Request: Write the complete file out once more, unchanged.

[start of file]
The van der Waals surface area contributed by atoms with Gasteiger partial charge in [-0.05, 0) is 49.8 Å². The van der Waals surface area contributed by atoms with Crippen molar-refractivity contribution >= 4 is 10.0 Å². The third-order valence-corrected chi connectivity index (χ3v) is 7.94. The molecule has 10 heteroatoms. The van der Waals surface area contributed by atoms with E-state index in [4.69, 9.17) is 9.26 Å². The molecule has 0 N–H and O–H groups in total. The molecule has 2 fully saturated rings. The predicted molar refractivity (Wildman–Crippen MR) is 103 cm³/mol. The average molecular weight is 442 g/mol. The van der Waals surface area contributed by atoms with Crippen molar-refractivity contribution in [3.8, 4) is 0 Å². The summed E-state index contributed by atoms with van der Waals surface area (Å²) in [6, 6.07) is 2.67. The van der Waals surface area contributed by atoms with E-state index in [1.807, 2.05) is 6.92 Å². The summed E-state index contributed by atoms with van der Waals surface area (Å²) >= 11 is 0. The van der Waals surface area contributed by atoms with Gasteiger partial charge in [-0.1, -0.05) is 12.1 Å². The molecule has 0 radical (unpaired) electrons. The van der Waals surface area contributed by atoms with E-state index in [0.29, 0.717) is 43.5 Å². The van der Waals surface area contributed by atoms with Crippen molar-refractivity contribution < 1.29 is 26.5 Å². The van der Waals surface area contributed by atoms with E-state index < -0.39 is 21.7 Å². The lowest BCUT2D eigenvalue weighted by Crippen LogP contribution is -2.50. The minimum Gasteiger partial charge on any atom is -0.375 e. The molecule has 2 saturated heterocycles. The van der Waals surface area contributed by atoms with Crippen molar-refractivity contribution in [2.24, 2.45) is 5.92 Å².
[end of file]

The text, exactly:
The van der Waals surface area contributed by atoms with Gasteiger partial charge in [-0.05, 0) is 49.8 Å². The van der Waals surface area contributed by atoms with Crippen molar-refractivity contribution >= 4 is 10.0 Å². The third-order valence-corrected chi connectivity index (χ3v) is 7.94. The molecule has 10 heteroatoms. The van der Waals surface area contributed by atoms with E-state index in [4.69, 9.17) is 9.26 Å². The molecule has 0 N–H and O–H groups in total. The molecule has 2 fully saturated rings. The predicted molar refractivity (Wildman–Crippen MR) is 103 cm³/mol. The average molecular weight is 442 g/mol. The van der Waals surface area contributed by atoms with Crippen molar-refractivity contribution in [3.8, 4) is 0 Å². The summed E-state index contributed by atoms with van der Waals surface area (Å²) in [6, 6.07) is 2.67. The van der Waals surface area contributed by atoms with E-state index in [1.807, 2.05) is 6.92 Å². The summed E-state index contributed by atoms with van der Waals surface area (Å²) >= 11 is 0. The van der Waals surface area contributed by atoms with Gasteiger partial charge in [-0.1, -0.05) is 12.1 Å². The molecule has 0 radical (unpaired) electrons. The van der Waals surface area contributed by atoms with E-state index in [0.29, 0.717) is 43.5 Å². The van der Waals surface area contributed by atoms with Crippen molar-refractivity contribution < 1.29 is 26.5 Å². The van der Waals surface area contributed by atoms with E-state index < -0.39 is 21.7 Å². The lowest BCUT2D eigenvalue weighted by Crippen LogP contribution is -2.50. The minimum Gasteiger partial charge on any atom is -0.375 e. The molecule has 2 saturated heterocycles. The van der Waals surface area contributed by atoms with Crippen molar-refractivity contribution in [2.24, 2.45) is 5.92 Å².